Seattle Schoolchildren Told to Get Vaccinated or Don't Return to Class in 2020 as America Deals with Measles Crisis

As the America grapples with the highest number of measles cases reported since 1992, Seattle schoolchildren are being told to get vaccinated—or don't bother returning to class in 2020.

Washington is among a number of states to introduce tougher vaccine laws in the wake of a wave of measles outbreaks in an attempt to tackle the public health crisis.

Seattle Public Schools published student vaccination requirements last week, announcing student records have to reflect the updated immunization status by January 8, 2020.

If they fail to do so, schoolchildren will not be allowed to attend school. Instead, they will be declared absent until the school nurse is provided with all the necessary information.

"Student who are out of compliance with the Washington state immunization law on Wednesday, January 8, will be excluded from attending school," said Seattle Public Schools. "Once immunization compliance is achieved, they may return to school."

Students excluded from school on these grounds will have missed days written down as "unexcused absences." Schools can change these absences to "excused"—but only after immunization is completed and the student is back at school.

"Families of students whose records are not up to date or are missing information will be notified via email, postal mail, and a letter home from your child's school," said Seattle Public Schools.

The city is offering free immunization clinics for Seattle Public School students on Monday, December 30, 2019 and ​January 3, 2020. A third was held on Friday, December 27, 2019.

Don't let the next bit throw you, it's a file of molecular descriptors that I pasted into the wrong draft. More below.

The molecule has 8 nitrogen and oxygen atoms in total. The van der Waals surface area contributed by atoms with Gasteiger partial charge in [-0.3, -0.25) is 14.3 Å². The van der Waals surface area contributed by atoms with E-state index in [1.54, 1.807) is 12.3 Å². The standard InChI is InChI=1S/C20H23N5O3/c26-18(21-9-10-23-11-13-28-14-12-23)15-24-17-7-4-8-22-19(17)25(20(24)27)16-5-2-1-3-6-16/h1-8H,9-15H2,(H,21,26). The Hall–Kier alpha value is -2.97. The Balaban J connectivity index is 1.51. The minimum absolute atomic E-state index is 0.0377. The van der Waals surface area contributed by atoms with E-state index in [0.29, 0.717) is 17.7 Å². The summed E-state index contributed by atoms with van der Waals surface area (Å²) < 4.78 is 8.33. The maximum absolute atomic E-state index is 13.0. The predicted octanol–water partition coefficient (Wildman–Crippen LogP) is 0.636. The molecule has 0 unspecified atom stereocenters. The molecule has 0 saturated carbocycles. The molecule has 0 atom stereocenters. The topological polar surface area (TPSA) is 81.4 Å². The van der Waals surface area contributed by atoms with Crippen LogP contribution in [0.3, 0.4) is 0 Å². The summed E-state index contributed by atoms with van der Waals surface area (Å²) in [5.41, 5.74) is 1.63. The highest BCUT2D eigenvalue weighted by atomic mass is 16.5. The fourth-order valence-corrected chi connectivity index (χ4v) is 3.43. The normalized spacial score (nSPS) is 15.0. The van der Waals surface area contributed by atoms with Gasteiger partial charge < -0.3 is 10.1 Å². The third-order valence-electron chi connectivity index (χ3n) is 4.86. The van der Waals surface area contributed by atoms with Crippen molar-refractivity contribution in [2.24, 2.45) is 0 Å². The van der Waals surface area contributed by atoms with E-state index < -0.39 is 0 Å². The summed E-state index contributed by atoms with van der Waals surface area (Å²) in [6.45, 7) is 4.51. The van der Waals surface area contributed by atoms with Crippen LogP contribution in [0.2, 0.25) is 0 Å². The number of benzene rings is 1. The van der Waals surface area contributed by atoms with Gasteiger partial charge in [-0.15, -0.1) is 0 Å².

The news follows changes to Washington state's MMR (measles, mumps, and rubella) vaccine requirements, which were amended in May so that children can not be exempted on the basis of their family's religious or philosophical beliefs.

The bill affecting public and private schools as well as day-care facilities, came into force in July 28, 2019. To attend school in Washington, children must be fully vaccinated. If not, they must be in the process of having their immunizations completed or have a signed Certificate of Exemption to attend school.

MMR vaccine
Students in Seattle are being told to get their immunizations if they want to attend school in the new year. Samara Heisz/iStock

Washington state has seen two outbreaks of measles in the past year—one from January to May and a second in August. According to the Washington State Department of Health, the outbreaks have a combined tally of 87 cases, the highest number reported in the state for any one year since 1990.

Nationwide, there were 1,276 cases of measles confirmed across 31 states between January 1 and December 5, 2019, which is more than triple the number of cases reported in 2018 (375).

According to the Centers for Disease Control (CDC), 124 people were hospitalized and 61 suffered complications such as pneumonia.

"As many as 1 out of every 20 children with measles gets pneumonia, the most common cause of death from measles in young children," the CDC website warns. "Nearly 1 to 3 of every 1,000 children who become infected with measles will die from respiratory and neurologic complications.

"About 1 child out of every 1,000 who get measles will develop encephalitis (swelling of the brain) that can lead to convulsions and can leave the child deaf or with intellectual disability."

States such as New York, California, West Virginia, Mississippi and Maine have similarly responded to the spike in measles cases by introducing stricter rules around vaccine exemptions in recent years, banning exemptions based on either religious and philosophical grounds.

The graphic below, provided by Statista, illustrates the rising trend in measles-related deaths in recent years.

Measles Deaths Statista
Estimated global deaths from measles from 2010 to 2018. Statista